The University of Wisconsin was founded at the same time that the eastern part of the Wisconsin Territory became the new state of Wisconsin and entered the union. In accord with its charter, the new state university was physically located in the state capital, Madison.
Today, the University of Wisconsin System has grown into an immense network of more than 180,000 students distributed across some 26 campuses. However, the original Madison location still remains the flagship campus with the largest student body (around 44,000 students) and the most distinguished faculty. The university’s $3 billion endowment allows it to rank third in the US for expenditures on fundamental research.
The university is still growing rapidly, with the Wisconsin Institute for Discovery (for biomedical research), the Wisconsin Energy Institute (for alternative energy development), and the Human Ecology Building all having opened within the past ten years.
In 2007, the university’s Morgridge Center for Public Service undertook a five-year, fund-raising drive to take advantage of $1 million in annual matching funds that the Morgridge family made available to increase support for the Center’s programs and services, especially in the areas of community-based research and engaged scholarship.
Historically, a number of important scientific investigations have been conducted at Wisconsin, including:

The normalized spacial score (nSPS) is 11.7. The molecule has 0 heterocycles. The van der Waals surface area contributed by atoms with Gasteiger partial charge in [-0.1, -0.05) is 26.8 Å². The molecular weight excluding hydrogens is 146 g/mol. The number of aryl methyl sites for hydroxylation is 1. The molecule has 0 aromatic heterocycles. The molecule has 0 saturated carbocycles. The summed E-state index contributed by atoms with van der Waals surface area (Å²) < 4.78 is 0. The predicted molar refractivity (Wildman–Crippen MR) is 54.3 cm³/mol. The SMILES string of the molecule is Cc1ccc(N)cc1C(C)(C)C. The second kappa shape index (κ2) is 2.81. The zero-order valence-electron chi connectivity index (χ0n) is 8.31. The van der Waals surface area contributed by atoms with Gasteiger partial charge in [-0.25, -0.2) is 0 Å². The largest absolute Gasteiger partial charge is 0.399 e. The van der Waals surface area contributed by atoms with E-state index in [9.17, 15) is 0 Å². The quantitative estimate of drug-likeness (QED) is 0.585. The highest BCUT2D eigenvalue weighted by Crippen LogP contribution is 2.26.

Overall, some 19 Wisconsin-connected people have received the Nobel Prize, including:
Other prominent Wisconsin folks include:
According to Wikipedia,
The University of Wisconsin–Madison is a public land-grant research university in Madison, Wisconsin. Founded when Wisconsin achieved statehood in 1848, UW–Madison is the official state university of Wisconsin and the flagship campus of the University of Wisconsin System. It was the first public university established in Wisconsin and remains the oldest and largest public university in the state. It became a land-grant institution in 1866. The main campus, located on the shores of Lake Mendota, includes four National Historic Landmarks. The university also owns and operates the University of Wisconsin–Madison Arboretum, located south of the main campus, which is also a National Historic Landmark.
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If you graduate from University of Wisconsin–Madison, then you can expect to earn an average of $68,000 per year. You also have a 93% chance of being employed after 10 years.
Demographic data is for full-time, on-campus students.
University of Wisconsin–Madison is located at 500 Lincoln Dr, Madison WI 53706-1380
Madison has a violent crime rate of less than .01% and a property crime rate of less than .01%.
University of Wisconsin–Madison is known for it's academic work in the following disciplines:
University of Wisconsin–Madison's most influential alumni include professors and professionals in the fields of Psychology, Sociology, and History. Here are some of University of Wisconsin–Madison's most famous alumni:
University of Wisconsin–Madison's most influential faculty include professors in the fields of Psychology, Sociology, and History. Here are some of University of Wisconsin–Madison's most famous alumni: